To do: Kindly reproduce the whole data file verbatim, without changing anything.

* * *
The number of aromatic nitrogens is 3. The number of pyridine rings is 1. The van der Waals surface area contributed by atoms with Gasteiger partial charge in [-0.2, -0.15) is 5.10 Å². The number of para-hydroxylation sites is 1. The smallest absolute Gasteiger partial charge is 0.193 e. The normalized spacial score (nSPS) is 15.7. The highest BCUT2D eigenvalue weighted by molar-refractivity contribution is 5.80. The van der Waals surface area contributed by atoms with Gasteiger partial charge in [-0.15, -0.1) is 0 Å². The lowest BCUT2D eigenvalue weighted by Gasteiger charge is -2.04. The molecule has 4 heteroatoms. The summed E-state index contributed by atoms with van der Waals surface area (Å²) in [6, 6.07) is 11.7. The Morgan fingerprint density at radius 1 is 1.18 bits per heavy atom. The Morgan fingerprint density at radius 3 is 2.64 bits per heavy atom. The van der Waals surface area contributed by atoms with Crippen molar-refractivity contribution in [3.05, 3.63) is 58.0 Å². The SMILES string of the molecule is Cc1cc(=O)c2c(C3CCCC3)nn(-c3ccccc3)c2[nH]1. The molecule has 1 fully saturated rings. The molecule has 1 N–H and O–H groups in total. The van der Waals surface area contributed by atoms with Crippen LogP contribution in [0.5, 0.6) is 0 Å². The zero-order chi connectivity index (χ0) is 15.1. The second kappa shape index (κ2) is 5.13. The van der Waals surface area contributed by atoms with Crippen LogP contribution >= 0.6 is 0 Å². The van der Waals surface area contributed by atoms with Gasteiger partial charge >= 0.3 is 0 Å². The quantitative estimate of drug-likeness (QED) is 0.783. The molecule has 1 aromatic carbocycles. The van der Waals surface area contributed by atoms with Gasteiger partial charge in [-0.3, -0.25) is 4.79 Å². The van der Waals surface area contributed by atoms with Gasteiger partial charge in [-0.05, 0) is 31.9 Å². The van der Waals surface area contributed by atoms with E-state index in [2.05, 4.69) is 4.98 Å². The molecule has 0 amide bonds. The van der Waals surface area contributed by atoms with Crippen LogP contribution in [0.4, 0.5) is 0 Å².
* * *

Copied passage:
The number of aromatic nitrogens is 3. The number of pyridine rings is 1. The van der Waals surface area contributed by atoms with Gasteiger partial charge in [-0.2, -0.15) is 5.10 Å². The number of para-hydroxylation sites is 1. The smallest absolute Gasteiger partial charge is 0.193 e. The normalized spacial score (nSPS) is 15.7. The highest BCUT2D eigenvalue weighted by molar-refractivity contribution is 5.80. The van der Waals surface area contributed by atoms with Gasteiger partial charge in [-0.15, -0.1) is 0 Å². The lowest BCUT2D eigenvalue weighted by Gasteiger charge is -2.04. The molecule has 4 heteroatoms. The summed E-state index contributed by atoms with van der Waals surface area (Å²) in [6, 6.07) is 11.7. The Morgan fingerprint density at radius 1 is 1.18 bits per heavy atom. The Morgan fingerprint density at radius 3 is 2.64 bits per heavy atom. The van der Waals surface area contributed by atoms with Crippen molar-refractivity contribution in [3.05, 3.63) is 58.0 Å². The SMILES string of the molecule is Cc1cc(=O)c2c(C3CCCC3)nn(-c3ccccc3)c2[nH]1. The molecule has 1 fully saturated rings. The molecule has 1 N–H and O–H groups in total. The van der Waals surface area contributed by atoms with Crippen LogP contribution in [0.5, 0.6) is 0 Å². The zero-order chi connectivity index (χ0) is 15.1. The second kappa shape index (κ2) is 5.13. The van der Waals surface area contributed by atoms with Crippen LogP contribution >= 0.6 is 0 Å². The van der Waals surface area contributed by atoms with Gasteiger partial charge >= 0.3 is 0 Å². The quantitative estimate of drug-likeness (QED) is 0.783. The molecule has 1 aromatic carbocycles. The van der Waals surface area contributed by atoms with Gasteiger partial charge in [-0.3, -0.25) is 4.79 Å². The van der Waals surface area contributed by atoms with Gasteiger partial charge in [-0.05, 0) is 31.9 Å². The van der Waals surface area contributed by atoms with E-state index in [2.05, 4.69) is 4.98 Å². The molecule has 0 amide bonds. The van der Waals surface area contributed by atoms with Crippen LogP contribution in [0.4, 0.5) is 0 Å².